Osbourne Bailey, senior coordinator of the Victim Support Unit of the Ministry of Justice, is urging more Jamaicans to volunteer with the organisation.
Asking members at the Rotary Club of Kingston's weekly luncheon on Thursday what they could do to contribute to justice in Jamaica, he gave them a choice.
"We can all go and block the road. It's a viable option and it's been going on long in this country," he said. But he suggested they instead advocate for swift legislative change in how we treat victims, and lobby for an increase in victim-support services. He felt having exposed organisations like Rotary to the cause, it was now up to those organisations to do more.
"What we would certainly like them to do is to recognise that there is a place for them to assist in providing this healing and justice for crime victims by volunteering," he said. He noted that whatever industry persons were in, they could interface with the justice process and, where necessary, be trained to provide assistance.
"I am sure that we can benefit from just about anybody who is able and willing," he said. "It's a worthy cause to be a part of the justice process by providing assistance to victims of crime." The Victim Support Unit is mandated to coordinate support for victims of any crime, even political victimisation. Bailey said the unit was also tasked to improve people's access to justice and strengthen public confidence in justice system and process. He acknowledged it was a challenging task.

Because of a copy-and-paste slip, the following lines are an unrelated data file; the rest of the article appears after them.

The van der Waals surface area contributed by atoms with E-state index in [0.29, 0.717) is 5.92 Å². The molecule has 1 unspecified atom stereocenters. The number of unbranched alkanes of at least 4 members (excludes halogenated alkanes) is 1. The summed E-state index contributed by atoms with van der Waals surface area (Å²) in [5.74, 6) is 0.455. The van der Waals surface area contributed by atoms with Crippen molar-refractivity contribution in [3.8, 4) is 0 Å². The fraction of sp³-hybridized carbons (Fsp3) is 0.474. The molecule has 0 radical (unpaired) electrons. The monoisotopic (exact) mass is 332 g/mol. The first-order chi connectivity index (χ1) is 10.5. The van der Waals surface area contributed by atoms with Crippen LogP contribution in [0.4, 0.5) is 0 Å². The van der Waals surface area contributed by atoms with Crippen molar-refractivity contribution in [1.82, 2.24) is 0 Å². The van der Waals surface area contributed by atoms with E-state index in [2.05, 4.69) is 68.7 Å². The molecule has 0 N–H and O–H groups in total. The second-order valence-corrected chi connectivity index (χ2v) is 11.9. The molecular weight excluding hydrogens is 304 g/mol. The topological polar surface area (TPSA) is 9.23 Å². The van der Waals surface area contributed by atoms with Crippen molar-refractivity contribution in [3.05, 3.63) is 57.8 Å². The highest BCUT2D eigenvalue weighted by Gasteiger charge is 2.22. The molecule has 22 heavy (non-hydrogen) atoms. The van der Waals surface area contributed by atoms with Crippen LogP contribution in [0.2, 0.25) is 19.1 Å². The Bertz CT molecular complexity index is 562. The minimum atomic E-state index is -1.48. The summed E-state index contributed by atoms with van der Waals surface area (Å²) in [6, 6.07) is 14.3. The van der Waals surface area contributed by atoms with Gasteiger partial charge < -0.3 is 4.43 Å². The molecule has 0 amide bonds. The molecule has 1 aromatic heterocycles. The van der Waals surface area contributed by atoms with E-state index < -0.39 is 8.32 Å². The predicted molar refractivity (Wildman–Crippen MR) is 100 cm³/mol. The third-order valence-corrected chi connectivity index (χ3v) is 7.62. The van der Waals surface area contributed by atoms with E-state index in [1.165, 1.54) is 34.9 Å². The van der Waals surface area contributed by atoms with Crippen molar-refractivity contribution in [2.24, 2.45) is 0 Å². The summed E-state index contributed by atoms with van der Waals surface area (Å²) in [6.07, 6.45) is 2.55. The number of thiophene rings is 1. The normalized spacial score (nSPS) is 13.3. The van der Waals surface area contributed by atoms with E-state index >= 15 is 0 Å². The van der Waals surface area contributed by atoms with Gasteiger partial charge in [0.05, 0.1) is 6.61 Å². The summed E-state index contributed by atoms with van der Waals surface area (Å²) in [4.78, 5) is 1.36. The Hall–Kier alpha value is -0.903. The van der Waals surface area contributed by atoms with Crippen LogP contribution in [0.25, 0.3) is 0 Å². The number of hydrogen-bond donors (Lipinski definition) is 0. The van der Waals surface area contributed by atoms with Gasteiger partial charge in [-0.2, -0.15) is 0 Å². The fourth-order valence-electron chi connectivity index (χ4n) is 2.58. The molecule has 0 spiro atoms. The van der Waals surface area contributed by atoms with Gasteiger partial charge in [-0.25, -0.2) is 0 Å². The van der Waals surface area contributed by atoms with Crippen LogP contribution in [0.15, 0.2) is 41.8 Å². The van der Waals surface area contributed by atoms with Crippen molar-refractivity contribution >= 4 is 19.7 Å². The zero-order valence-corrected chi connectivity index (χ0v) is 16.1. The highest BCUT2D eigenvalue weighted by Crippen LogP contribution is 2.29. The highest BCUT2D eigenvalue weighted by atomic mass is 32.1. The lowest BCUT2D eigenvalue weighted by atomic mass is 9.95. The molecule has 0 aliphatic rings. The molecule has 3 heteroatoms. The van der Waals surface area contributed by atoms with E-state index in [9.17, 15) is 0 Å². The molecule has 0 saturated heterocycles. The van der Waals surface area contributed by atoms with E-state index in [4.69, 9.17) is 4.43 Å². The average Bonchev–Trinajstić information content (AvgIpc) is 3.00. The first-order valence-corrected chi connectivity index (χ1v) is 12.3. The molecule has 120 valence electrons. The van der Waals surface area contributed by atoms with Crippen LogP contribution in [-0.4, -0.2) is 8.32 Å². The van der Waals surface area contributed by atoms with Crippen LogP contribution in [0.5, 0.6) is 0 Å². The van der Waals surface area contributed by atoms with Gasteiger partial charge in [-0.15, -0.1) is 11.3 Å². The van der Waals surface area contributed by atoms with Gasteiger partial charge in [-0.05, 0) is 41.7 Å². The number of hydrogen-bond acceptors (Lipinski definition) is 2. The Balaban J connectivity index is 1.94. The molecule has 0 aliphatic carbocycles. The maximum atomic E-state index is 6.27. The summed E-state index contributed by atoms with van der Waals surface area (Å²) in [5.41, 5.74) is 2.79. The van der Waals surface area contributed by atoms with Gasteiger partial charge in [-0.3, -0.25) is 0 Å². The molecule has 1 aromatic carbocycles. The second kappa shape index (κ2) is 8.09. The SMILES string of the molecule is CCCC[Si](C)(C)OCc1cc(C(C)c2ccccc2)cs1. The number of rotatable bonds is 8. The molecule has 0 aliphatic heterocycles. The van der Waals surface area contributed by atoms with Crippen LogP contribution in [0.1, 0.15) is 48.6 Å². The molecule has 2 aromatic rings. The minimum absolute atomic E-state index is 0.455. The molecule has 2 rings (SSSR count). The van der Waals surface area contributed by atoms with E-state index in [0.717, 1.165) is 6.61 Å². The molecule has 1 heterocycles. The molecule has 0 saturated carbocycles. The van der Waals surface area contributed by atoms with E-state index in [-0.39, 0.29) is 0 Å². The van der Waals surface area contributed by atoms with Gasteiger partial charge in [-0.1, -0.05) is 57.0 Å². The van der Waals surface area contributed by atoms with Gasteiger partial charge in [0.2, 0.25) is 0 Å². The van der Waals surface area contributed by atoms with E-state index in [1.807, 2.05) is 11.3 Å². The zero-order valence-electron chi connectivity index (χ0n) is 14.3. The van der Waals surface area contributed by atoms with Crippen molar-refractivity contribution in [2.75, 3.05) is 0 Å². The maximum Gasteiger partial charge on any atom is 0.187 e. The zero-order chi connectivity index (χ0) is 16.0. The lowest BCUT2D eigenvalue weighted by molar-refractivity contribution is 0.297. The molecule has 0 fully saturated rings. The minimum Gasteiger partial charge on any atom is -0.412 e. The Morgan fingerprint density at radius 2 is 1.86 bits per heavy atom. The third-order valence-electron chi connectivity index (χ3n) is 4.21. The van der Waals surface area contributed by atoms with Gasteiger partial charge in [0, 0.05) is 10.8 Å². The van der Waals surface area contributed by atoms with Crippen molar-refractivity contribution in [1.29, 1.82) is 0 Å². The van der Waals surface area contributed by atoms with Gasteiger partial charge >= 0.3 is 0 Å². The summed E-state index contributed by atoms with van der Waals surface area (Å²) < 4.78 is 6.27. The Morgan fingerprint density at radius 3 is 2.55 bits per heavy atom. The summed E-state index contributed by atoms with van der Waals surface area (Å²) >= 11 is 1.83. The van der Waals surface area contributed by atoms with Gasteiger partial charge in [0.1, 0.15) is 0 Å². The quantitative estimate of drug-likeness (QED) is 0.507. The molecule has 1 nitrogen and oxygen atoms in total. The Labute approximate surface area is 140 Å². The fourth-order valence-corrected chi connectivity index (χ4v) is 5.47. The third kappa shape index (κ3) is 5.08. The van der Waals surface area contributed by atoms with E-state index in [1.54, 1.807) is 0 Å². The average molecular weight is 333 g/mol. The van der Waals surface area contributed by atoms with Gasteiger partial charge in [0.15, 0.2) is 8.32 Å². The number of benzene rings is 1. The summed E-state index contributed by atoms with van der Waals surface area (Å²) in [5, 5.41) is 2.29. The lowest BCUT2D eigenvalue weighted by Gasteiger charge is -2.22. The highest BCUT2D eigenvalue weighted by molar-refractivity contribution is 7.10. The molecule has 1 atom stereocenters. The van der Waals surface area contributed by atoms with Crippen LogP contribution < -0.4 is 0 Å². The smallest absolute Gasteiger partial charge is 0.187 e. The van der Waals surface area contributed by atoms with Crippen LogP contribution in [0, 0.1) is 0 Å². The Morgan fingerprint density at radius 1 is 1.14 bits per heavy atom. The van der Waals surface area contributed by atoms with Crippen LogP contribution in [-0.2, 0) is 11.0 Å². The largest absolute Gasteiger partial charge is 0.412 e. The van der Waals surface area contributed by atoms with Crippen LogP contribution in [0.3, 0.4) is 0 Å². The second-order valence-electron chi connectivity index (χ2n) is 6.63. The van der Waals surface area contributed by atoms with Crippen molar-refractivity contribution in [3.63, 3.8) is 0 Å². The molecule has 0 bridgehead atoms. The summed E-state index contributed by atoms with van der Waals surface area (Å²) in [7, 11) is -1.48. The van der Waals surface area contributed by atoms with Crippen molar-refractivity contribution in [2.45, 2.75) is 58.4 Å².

"We have a backlog of over 400,000 cases in court," he said. "We have a conviction rate of about five per cent. That means that 95 per cent of the people who come through the traditional system do not get what we call justice." Bailey said the unit investigates 5,000 new cases per year, simultaneously doing another 5,000 follow-ups. But he cited 2010, a year with 11,000 major crimes cases.
"If we only see 5,000 new ones annually, and there are 11,000 new ones, you realise how inadequate the services are to provide help for this country," he said. He also called for more community involvement as "we believe that victim support is best done in partnerships with communities".
He noted the unit had an office in every parish, with 35 technical staff trained in social work or psychology. Despite the constraints, he assured the service is free, and was strictly confidential.